Does anyone remember way back in the late 1990s when companies tried to capture the idea of a futuristic baseball card? During this series, I will try to recapture some of these great sets in hopes of bringing some of you back to those days of collecting.

From the years 1995-1999, each company produced several sets that captured this spirit. So let’s take a one tank trip down memory lane and rediscover some of these lost sets.

1. Metal Universe

The short lived, colorful cards from 1996-1998 were extremely popular among kids because of their “cool” backgrounds.

In 1996, the cards had a background that appeared to be metal, volcanic, on another planet, or other random arrays of striking colors. The cards oftentimes had body parts of the players covered with metal armor as well.

In 1997, the design of the cards didn’t change too much. The cards still had the same types of backgrounds and players would at times find themselves engulfed in the background. Some of my memorable 97 Metal Universe cards are Cal Ripken Jr. getting picked up by the claw and Wendall Magee Jr. chasing a fly ball into a cave.

The downfall of Metal Universe started in 1998 when Fleer moved away from the futuristic backgrounds and used actual images instead. The cards became too real to be Metal Universe. Backgrounds of New York players featured the New York City skylines, some featured mountainous backgrounds, some had wild animals, and others had cars. Although, the Tony Womack card of him being chased by a plane did turn out for the good. There was still a small glimmer of hope that the futuristic theme would be continued as some cards had the players in front of a moon or planet in outer space. But, those dreams would only be crushed.

But what was started in 1998 was finished in 1999 when Metal Universe became a low-quality standard set with no pizzazz or flare. The 1999 version of Metal Universe emphasized the metal instead of the universe. The nameplates on the cards appeared as if they were screwed into the card, which was a good idea, but the allure of Metal Universe was the backgrounds not the nameplates. The background were a grainy silver superimposed over the actual background of the player photo. It was a sad end to some of the best cards of the late 1990s.

2. EX

Fleer again hit the spot of futuristic baseball cards with their EX series. It began in 1995 as Emotion, but that name was short lived as it became Emotion-XL in 1996 and EX-2000 in 1997, EX-2001 in 1998, EX Century in 1999, and finally settling on EX for 2000-2004. And while this set has a nice run into the 2000s, the idea of in the 1990s was far greater.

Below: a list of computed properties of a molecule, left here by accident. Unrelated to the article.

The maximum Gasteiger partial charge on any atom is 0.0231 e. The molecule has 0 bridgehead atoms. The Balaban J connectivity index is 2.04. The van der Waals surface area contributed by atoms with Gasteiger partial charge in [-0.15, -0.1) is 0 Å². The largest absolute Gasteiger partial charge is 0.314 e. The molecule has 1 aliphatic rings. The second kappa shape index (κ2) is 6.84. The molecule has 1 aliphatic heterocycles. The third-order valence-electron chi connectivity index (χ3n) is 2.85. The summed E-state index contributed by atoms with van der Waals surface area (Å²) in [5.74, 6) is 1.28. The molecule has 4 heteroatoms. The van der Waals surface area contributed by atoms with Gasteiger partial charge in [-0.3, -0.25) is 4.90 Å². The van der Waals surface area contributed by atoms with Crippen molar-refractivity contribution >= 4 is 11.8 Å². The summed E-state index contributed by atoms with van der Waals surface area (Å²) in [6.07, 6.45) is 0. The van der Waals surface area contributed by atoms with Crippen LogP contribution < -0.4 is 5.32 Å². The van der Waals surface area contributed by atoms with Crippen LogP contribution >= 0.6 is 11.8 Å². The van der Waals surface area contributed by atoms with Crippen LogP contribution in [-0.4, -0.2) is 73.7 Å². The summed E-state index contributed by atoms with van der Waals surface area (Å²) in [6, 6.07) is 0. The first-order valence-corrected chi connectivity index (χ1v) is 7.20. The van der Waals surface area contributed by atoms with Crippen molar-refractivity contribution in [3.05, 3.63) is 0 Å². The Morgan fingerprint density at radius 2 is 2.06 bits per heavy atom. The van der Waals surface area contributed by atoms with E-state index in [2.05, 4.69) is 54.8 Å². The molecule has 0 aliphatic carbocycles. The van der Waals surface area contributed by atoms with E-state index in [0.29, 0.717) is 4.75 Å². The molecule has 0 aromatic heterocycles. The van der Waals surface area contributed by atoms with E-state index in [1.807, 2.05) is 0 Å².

In 1997, EX was the one set that eluded me. I finally stumbled across a Nomar Garciaparra EX card for a sample and I was overjoyed (calm down, I was 12). The cards had a thick colored border with the player’s name in gold across the bottom. The image of the card was where the intrigue was though. The player was die-cut out of the image and placed on a transparent background (the Murray card above shows this well). And when you flipped the card over, the player’s image was reversed.

The idea of die-cut player images stuck around in 1998, but the transparent background wasn’t as lucky. However, that element was replaced by a clear background on the left side of the card and a rainbow effect on the right side with a colored strip in the middle. The 1997 version of the set was a better design, but I think that the three types of backgrounds gave the 1998s a better futuristic feel.

I think everyone remembers this Alex Rodriguez card as the picture in Beckett for 1999 EX Century. That year, Fleer unveiled the nicest design of the EX series. The players remained die-cut, but the background again changed for the better. The background is all clear except for a wave of color behind the player. Because the name is in the clear section, it gives a unique view from both sides of the card.

From 2000-2004, Fleer abandoned the transparent backgrounds and went with an array of colors which really took away from the EX feel. The cards were still of high quality in that era, but they just didn’t have the futuristic feel that I think was intended for them.

3. Upper Deck HoloGrFX

While not their first futuristic set, Upper Deck again joined the party in 1999 with thier release of Upper Deck HoloGrFX.

The 1999 version of the set was vibrant in color, and the company carefully utilized the team colors into the matrix backgrounds. The top and bottom of each card featured a silver and rainbow background while the middle featured rings with the team’s colors.

The design of HoloGrFX changed dramatically in 2000 as the cards went from vertical to horizontal and the backgrounds changed completely. The right half of the 2000 cards features a picture of the player blurred out by the streaking lines of the right side background. In the middle of the right side, there is silver rainbow section with colored streaking lines striking over it. The lines are more vibrant in the middle of the card and fade out as they move up and down.

As I said before, there will be more of these articles coming. In the end, I would like to have a vote to see what people’s favorite futuristic style sets are. If it goes well, perhaps I will focus on other theme based sets from other eras.

Thanks and I hope you enjoyed this one tank trip down memory lane.